The chemical methods we use for treating biofilm in waterlines often are time-consuming, give us unpredictable results, often damage or age the equipment, and pose risks of chemical injury or exposure to dental personnel. We are putting caustic chemicals into equipment not originally designed to withstand corrosives under pressure. In reality, most offices have great difficulty in regularly performing the chemical DUWL treatments. Most biofilm grows back because people don't have time or don?t want to use the chemicals.

If you use fewer chemicals, your equipment will last longer ... but how will you control water contamination? You might consider combining physical and chemical approaches. If chemicals are used less frequently, you can expect biofilm and microbial buildup between chemical shock treatments. If bacterial filters are installed near the handpiece, you can filter out bacterial contaminants before they pass out of your waterlines into your patient's mouth or your face by 99.9 percent. If you control upstream levels of contamination by treating the system chemically – or by other methods such as UV or ozone – fewer contaminants will build up on your filter.

Think of it this way: Use the chemicals more rarely with the goal of reducing biofilm, keeping the system clear of gross contamination. Between chemical treatments, use a filter to be sure that the bacteriological contaminants in your treatment water are predictably under control.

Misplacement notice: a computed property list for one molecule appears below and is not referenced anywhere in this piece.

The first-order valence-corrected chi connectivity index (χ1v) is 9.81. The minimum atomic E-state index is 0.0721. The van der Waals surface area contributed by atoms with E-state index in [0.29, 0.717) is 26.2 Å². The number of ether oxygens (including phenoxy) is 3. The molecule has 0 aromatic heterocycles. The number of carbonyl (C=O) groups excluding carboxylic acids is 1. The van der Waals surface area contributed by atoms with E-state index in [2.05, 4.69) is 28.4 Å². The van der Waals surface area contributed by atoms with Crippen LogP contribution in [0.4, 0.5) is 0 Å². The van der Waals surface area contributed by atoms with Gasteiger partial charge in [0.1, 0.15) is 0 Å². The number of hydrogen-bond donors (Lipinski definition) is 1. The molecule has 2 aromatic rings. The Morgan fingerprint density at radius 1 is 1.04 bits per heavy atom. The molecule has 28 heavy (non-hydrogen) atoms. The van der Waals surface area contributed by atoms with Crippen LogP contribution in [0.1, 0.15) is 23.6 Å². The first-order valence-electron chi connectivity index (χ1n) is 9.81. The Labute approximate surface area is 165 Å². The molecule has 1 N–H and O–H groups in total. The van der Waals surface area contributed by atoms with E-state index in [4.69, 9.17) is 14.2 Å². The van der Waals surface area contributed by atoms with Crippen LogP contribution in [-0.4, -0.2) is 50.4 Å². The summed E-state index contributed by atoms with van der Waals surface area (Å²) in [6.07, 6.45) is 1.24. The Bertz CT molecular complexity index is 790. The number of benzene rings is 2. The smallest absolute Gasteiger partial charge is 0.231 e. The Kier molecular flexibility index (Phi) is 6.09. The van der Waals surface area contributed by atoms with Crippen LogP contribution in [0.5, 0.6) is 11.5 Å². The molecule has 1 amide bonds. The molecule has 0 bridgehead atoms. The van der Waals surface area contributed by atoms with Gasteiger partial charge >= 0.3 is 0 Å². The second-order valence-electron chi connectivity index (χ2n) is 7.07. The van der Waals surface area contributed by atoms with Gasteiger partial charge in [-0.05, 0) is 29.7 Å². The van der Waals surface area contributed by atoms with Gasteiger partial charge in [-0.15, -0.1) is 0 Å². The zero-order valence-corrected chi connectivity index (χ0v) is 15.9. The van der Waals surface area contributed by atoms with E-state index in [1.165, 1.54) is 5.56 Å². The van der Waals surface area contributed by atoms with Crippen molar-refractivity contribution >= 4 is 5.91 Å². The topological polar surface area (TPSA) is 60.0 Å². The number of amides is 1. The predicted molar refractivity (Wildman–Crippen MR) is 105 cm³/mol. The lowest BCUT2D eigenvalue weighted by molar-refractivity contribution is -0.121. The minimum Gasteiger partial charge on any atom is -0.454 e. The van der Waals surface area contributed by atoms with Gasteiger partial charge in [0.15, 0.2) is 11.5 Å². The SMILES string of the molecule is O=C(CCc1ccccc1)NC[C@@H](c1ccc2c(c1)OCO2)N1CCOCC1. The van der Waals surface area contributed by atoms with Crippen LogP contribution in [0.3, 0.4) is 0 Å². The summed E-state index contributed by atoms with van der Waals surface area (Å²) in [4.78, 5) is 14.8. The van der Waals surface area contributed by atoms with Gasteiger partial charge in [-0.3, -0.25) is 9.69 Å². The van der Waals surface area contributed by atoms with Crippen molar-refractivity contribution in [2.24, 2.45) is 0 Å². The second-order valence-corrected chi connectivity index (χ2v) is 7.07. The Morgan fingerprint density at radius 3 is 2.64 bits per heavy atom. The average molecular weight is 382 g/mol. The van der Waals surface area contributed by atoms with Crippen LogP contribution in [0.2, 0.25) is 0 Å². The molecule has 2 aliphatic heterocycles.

Several filters are available. Some filters, though, release chemicals such as iodine, introducing the possibility of toxic and allergic reactions, adverse effects on dental materials, and the usual drawbacks of chemicals. Choose a filter with an antiretraction valve, which gives you the additional piece of the puzzle: control of retraction from the patient.

This approach may seem like belts and suspenders, but it relies on the physics of filtration and allows you to treat patients using water with nearly zero CFUs of bacteria per mL.

To get the best results, be sure to change your filter as recommended. Biofilm organisms eventually will clog or grow through your filters if you do not maintain them. Maintaining your filters is easy. Just remove and discard the old filter.

So, what does it take to use filters?

First, either adapters or removable connectors must be installed in your lines. The purpose is to connect the filters and antiretraction valves about six inches from your handpiece. Removable connectors are an option if the dental unit is not designed for installation of luer connectors in the tubing. The connectors are available with or without fiber-optic fibers, and there is a special European adapter. The connectors are autoclavable. The tubing can be chemically treated and should be replaced periodically. (Remember, these filters do a far better job than the 50 micron or 100 micron filters already installed in your unit. Those are for larger particles and also should be changed periodically.)